... an urgent and inventive look at the climate crisis ... There is a purgatorial feel to the novel, which is hugely appropriate to its subject matter. Cook doesn’t spell it out – she is a subtle writer who eschews the dramatic – but beneath the events of this ecological horror story, the point is clear: humans will soon pay for the damage being done in the present day ... There is a purgatorial feel to the novel, which is hugely appropriate to its subject matter. Cook doesn’t spell it out – she is a subtle writer who eschews the dramatic – but beneath the events of this ecological horror story, the point is clear: humans will soon pay for the damage being done in the present day ... Although set in the near future, the success of the novel is that Cook returns her characters to a Neanderthal age where primal instincts rule supreme ... There are desperate leavings and reunions, love and hate in equal measure, and the brutality of the wilderness, the only place they can really call home, is matched by the fierceness of their feelings for another ... This quietly raging novel deserves its place on the Booker longlist. People who switch off when they hear the phrase 'climate change' should read it. And so should everyone else.
This remarkable novel does not provide extensive backstory or explanation for how The City came to be, and in this way, it’s somehow more sinister, as though suggesting that our current path of environmental neglect leads logically and inevitably to such a state. The Wilderness is beautiful but not for the weak; loyalty and love are fluid, and power goes to those who claim it. When pieces of the old world appear—a vending machine, a bathroom—they seem as faraway from normalcy as the moon. The Wilderness is not a refuge. There is, as The New Wilderness portends, no longer any refuge at all.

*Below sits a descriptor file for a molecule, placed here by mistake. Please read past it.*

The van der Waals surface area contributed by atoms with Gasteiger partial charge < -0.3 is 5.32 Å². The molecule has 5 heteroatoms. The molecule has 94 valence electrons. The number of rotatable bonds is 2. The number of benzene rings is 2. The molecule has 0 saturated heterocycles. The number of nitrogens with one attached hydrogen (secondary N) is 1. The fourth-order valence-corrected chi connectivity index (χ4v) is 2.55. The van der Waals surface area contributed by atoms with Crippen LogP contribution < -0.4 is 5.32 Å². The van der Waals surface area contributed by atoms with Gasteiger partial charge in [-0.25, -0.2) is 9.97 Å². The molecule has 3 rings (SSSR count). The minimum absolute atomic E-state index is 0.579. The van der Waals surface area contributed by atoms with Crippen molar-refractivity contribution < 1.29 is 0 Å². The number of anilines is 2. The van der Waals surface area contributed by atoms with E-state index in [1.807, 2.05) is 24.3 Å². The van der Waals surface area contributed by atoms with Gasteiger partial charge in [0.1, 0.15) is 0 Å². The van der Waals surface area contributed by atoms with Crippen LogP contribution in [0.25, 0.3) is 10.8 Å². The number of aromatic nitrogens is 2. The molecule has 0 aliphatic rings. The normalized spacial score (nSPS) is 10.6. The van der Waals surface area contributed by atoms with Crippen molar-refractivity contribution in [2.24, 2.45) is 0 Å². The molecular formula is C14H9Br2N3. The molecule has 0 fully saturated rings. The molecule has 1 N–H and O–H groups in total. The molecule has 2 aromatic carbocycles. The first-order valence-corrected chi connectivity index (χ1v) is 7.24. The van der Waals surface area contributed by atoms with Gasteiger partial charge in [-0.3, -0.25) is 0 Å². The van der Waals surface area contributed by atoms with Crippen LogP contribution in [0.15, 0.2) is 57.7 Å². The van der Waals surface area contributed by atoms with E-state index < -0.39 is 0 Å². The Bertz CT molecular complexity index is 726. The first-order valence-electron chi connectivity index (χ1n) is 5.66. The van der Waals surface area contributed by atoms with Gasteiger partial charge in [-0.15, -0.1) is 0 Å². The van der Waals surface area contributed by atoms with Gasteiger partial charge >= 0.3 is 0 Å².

As they navigate a changing terrain and their own emotional landscapes, Cook incorporates the whole of human experience. The New Wilderness examines our relationships to place and to others as the Community considers its right to be on the land and whether others have any business sharing the space.
What’s new and especially refreshing about Diane Cook’s new novel, The New Wilderness, are the finely drawn women characters ... The trouble with The New Wilderness is that it’s too long, takes too many pages to get going, and wanders all over the place before it begins to dramatize the push and the pull between mother and daughter ... Cook might have cut the book by half ... At times the writing is exciting. Also, at times the author’s psychological insights into her main characters can captivate the reader ... Cook packs a great many wilderness metaphors, tropes and images in The New Wilderness. She’s clearly familiar with the literary legacy of writing about trees, woods, and forests ... Fans of wilderness writing might discover that the book appeals to their sensibilities. Readers who find the going rough at the beginning of Cook’s novel might persevere.
Cook forces readers to question the limits of their humanity in the face of extreme circumstances—supernatural, environmental, futuristic, or a combination of the three ... Cook’s debut novel The New Wilderness towers above the stories in her collection. It takes on a future Earth so polluted that people are struggling to survive in urban society ... The emotional core of the novel—and its true source of brilliance—lies in the relationship between Bea and Agnes, the most intricate and morally arresting relationship Cook has conjured to date ... Cook asks: How can we morally balance the initial sacrifice with the later abandonment? How much are we willing to justify such a reprehensible action, considering the brutality of life in the Wilderness to which Bea was exposed? ... If you strip away its apocalyptic backdrop, the novel presents fresh commentary about group-think, human psychology, and governance ... Cook undergirds these human dynamics with bewildering, otherworldly terrains ... Cook makes the appeal of climate fiction apparent: Novels like hers can help us more deeply understand the estrangement and horror produced by each extreme weather pattern or mass extinction event we read about in the news.